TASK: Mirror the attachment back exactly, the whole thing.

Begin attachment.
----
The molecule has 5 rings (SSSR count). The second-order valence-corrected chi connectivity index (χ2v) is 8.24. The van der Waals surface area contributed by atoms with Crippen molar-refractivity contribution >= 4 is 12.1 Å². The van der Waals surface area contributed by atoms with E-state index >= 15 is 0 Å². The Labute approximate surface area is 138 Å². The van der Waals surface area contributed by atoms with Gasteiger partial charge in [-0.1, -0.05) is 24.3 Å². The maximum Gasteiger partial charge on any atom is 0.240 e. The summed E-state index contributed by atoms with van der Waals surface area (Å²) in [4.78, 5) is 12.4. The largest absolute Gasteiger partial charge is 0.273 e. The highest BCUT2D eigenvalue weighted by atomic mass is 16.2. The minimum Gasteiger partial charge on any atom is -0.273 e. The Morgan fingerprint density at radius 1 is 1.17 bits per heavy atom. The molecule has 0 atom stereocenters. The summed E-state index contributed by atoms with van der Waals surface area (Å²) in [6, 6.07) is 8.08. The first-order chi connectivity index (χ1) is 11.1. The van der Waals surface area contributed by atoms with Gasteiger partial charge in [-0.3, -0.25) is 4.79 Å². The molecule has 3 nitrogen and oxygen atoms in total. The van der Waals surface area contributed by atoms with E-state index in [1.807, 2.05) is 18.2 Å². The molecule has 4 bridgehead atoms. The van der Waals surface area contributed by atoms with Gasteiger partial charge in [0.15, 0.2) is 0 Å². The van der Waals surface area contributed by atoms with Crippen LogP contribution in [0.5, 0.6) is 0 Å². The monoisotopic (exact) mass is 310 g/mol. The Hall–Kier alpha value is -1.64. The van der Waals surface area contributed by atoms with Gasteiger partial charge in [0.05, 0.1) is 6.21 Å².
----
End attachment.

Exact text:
The molecule has 5 rings (SSSR count). The second-order valence-corrected chi connectivity index (χ2v) is 8.24. The van der Waals surface area contributed by atoms with Crippen molar-refractivity contribution >= 4 is 12.1 Å². The van der Waals surface area contributed by atoms with E-state index >= 15 is 0 Å². The Labute approximate surface area is 138 Å². The van der Waals surface area contributed by atoms with Gasteiger partial charge in [-0.1, -0.05) is 24.3 Å². The maximum Gasteiger partial charge on any atom is 0.240 e. The summed E-state index contributed by atoms with van der Waals surface area (Å²) in [4.78, 5) is 12.4. The largest absolute Gasteiger partial charge is 0.273 e. The highest BCUT2D eigenvalue weighted by atomic mass is 16.2. The minimum Gasteiger partial charge on any atom is -0.273 e. The Morgan fingerprint density at radius 1 is 1.17 bits per heavy atom. The molecule has 0 atom stereocenters. The summed E-state index contributed by atoms with van der Waals surface area (Å²) in [6, 6.07) is 8.08. The first-order chi connectivity index (χ1) is 11.1. The van der Waals surface area contributed by atoms with Gasteiger partial charge in [-0.3, -0.25) is 4.79 Å². The molecule has 3 nitrogen and oxygen atoms in total. The van der Waals surface area contributed by atoms with E-state index in [1.807, 2.05) is 18.2 Å². The molecule has 4 bridgehead atoms. The van der Waals surface area contributed by atoms with Gasteiger partial charge in [0.15, 0.2) is 0 Å². The van der Waals surface area contributed by atoms with Crippen LogP contribution in [0.5, 0.6) is 0 Å². The monoisotopic (exact) mass is 310 g/mol. The Hall–Kier alpha value is -1.64. The van der Waals surface area contributed by atoms with Gasteiger partial charge in [0.05, 0.1) is 6.21 Å².